In yesterday’s Financial Times, Gideon Rachman argued that the “soft” discipline of history should replace economics, which has failed as a hard science because it is unable to predict the future. While I agree with the view that mainstream economics has an excessive dominance over policy-making, the article relied a little too much on some widespread and surprisingly persistent misunderstandings about the nature of the future.
A central misconception is the belief that the “hard” sciences are predictive, while the “soft” sciences are not. Joseph Stiglitz was quoted on this point: “If science is defined by its ability to forecast the future, the failure of much of the economics profession to see the crisis coming should be a cause of great concern.” But a hard science such as physics can predict the future only in a very narrow sense. Given certain types of tightly constrained experimental set-up, it can predict specific types of phenomena. But when things get very small, as in quantum physics, even these tightly constrained predictions become probabilistic rather than precise. And when things are very complex, as in complex adaptive systems, fundamental uncertainties enter the picture that make it mathematically impossible to make reliable predictions. Given that the messy realm of human affairs is a complex and therefore uncertain system, the message physics holds for economics is that prediction will not be possible.
So if mainstream economics, rather than suffering from “physics envy,” paid a little more attention to physics itself, it might conclude that the quest for predictive power was a basic error. However, this does not mean that economic thought is not useful. After all, Keynes argued forcefully for the acceptance of fundamental uncertainty about the future, after his experiences running a proto-hedge fund. Nevertheless he forged useful economic theories, not despite unpredictability but because of acknowledging it. This goes some way to explaining his increasing popularity since the economic crisis.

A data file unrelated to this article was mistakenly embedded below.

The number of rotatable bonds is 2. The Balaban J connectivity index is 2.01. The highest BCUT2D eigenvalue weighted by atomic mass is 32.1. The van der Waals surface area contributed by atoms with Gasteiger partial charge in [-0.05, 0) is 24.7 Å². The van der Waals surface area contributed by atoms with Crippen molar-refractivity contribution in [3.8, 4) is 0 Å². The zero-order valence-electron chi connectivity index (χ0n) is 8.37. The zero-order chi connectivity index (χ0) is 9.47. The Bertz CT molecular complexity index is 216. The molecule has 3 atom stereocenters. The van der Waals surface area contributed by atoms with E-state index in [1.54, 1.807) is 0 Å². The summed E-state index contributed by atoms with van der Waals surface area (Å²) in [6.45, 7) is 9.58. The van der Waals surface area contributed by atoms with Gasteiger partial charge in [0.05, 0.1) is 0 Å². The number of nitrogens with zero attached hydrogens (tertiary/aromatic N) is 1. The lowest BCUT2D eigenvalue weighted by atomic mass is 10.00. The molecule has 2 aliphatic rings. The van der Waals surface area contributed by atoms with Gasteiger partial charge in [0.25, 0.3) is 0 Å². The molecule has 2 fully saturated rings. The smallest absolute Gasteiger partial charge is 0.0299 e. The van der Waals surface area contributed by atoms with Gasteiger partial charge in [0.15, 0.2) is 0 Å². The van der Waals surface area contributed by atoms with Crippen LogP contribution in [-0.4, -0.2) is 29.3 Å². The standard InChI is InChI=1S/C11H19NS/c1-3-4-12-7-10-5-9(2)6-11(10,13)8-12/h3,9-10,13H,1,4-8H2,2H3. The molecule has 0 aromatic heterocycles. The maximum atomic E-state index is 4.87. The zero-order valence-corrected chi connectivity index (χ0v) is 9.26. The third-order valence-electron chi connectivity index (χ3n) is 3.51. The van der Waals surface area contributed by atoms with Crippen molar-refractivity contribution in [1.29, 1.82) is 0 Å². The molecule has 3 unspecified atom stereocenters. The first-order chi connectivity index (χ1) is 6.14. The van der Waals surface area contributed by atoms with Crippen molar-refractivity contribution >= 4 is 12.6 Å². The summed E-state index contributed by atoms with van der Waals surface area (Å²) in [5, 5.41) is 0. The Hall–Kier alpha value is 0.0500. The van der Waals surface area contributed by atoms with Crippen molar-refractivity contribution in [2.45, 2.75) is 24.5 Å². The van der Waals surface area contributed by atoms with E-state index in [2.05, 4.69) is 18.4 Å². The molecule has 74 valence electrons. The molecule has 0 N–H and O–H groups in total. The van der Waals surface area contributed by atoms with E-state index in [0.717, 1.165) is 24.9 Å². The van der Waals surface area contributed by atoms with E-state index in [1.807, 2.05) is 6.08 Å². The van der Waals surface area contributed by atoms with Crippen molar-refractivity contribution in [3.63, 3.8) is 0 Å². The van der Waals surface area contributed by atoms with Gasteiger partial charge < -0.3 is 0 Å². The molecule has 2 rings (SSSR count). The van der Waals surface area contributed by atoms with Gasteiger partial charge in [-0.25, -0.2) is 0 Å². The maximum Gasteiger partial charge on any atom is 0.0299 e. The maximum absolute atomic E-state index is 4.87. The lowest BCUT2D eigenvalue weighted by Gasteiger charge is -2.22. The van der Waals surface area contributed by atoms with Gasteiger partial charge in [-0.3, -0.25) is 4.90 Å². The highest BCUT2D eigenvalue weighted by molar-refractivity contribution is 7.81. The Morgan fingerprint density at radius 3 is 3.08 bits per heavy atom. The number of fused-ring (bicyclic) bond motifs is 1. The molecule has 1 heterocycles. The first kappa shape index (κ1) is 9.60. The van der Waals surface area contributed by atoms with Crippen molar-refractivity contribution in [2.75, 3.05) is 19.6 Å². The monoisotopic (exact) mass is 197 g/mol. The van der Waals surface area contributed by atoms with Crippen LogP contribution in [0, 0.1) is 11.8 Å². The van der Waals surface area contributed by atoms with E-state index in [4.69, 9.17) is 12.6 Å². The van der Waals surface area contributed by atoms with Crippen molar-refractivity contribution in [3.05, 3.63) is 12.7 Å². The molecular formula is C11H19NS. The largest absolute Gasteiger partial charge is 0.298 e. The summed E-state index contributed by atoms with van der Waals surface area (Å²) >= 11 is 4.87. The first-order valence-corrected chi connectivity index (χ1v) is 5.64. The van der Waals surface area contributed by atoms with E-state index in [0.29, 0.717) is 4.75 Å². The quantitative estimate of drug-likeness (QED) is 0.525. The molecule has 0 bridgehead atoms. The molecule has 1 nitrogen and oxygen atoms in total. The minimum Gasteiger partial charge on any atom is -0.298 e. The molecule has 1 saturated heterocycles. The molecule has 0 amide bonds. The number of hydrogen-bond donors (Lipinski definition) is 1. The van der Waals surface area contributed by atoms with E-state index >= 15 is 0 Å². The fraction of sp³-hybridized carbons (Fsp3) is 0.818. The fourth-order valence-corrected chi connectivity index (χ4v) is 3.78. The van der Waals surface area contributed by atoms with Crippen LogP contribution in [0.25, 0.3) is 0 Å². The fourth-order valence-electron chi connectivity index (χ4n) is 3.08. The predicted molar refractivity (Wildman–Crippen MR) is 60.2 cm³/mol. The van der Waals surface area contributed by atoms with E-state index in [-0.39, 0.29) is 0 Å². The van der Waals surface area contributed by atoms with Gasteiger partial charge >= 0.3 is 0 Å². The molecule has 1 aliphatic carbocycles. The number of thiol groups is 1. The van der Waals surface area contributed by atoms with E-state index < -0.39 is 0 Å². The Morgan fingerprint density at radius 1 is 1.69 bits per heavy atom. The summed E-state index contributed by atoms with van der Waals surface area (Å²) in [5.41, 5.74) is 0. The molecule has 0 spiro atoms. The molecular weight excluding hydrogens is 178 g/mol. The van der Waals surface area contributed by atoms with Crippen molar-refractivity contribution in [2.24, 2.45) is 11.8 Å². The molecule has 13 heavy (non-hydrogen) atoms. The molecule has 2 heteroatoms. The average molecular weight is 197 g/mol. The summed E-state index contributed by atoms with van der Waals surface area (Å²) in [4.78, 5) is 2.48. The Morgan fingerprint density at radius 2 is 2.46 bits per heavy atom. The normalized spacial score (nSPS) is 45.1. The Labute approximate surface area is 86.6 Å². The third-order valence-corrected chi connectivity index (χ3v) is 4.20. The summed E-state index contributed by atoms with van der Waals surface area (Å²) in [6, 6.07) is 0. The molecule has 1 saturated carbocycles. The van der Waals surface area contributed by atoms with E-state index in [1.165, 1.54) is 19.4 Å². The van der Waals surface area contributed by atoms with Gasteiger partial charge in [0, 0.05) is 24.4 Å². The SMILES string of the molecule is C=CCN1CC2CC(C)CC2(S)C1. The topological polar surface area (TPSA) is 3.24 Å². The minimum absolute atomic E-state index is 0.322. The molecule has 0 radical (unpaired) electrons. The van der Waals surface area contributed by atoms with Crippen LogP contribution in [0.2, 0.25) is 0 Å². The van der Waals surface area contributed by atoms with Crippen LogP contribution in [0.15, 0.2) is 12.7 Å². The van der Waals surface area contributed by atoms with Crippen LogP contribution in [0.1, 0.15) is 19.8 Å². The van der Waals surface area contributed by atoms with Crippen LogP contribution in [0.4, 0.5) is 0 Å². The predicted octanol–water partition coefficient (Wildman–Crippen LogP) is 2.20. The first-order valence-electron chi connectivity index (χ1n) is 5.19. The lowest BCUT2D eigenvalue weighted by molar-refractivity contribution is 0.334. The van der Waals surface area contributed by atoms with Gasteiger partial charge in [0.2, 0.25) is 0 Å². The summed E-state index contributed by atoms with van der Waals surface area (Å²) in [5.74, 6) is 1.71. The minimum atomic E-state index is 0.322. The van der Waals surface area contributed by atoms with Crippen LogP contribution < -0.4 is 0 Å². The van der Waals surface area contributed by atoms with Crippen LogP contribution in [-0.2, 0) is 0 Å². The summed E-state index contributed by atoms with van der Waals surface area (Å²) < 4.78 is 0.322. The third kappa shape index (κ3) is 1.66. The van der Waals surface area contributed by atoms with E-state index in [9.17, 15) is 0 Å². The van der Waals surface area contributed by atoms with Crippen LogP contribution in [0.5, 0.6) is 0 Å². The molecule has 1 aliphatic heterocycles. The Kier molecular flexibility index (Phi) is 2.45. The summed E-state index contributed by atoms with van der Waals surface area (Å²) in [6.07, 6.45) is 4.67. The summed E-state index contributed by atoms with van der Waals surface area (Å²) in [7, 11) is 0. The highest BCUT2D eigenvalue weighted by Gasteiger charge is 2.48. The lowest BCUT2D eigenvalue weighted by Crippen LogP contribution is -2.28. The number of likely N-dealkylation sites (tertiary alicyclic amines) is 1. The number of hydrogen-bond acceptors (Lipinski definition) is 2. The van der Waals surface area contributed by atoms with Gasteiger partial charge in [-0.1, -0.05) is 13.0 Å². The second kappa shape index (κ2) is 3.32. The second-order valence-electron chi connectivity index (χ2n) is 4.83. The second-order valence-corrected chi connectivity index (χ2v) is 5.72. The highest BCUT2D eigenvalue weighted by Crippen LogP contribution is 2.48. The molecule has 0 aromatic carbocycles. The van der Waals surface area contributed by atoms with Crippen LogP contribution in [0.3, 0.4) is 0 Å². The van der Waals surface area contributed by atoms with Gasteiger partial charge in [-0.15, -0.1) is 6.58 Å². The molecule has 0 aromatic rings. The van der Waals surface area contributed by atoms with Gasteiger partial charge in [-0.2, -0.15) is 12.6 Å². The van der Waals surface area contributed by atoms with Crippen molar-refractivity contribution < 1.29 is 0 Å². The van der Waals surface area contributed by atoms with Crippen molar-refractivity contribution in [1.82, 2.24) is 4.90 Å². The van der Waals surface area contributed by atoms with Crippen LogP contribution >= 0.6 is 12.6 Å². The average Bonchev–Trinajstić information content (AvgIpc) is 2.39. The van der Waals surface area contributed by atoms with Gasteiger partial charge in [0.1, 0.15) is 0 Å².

The article compares the predictive ability of physics and economics with a simple example: “buildings constructed according to the laws of physics seem to stand, whereas policies and trading systems constructed according to the ‘laws’ of economics have a nasty habit of collapsing.” But buildings constructed this way only stand under a relatively narrow set of conditions – assumptions about the future – as earthquakes and hurricanes demonstrate. Physics cannot predict that a particular building will stand for a particular length of time. So while economics will never achieve the kind of absolute predictive power that even physics does not have, it might, with a little more humility, achieve policy prescriptions less prone to failure. But to do this, it would have to accept, as Keynes did, that it was working with the grain of unpredictability in the world, not against it.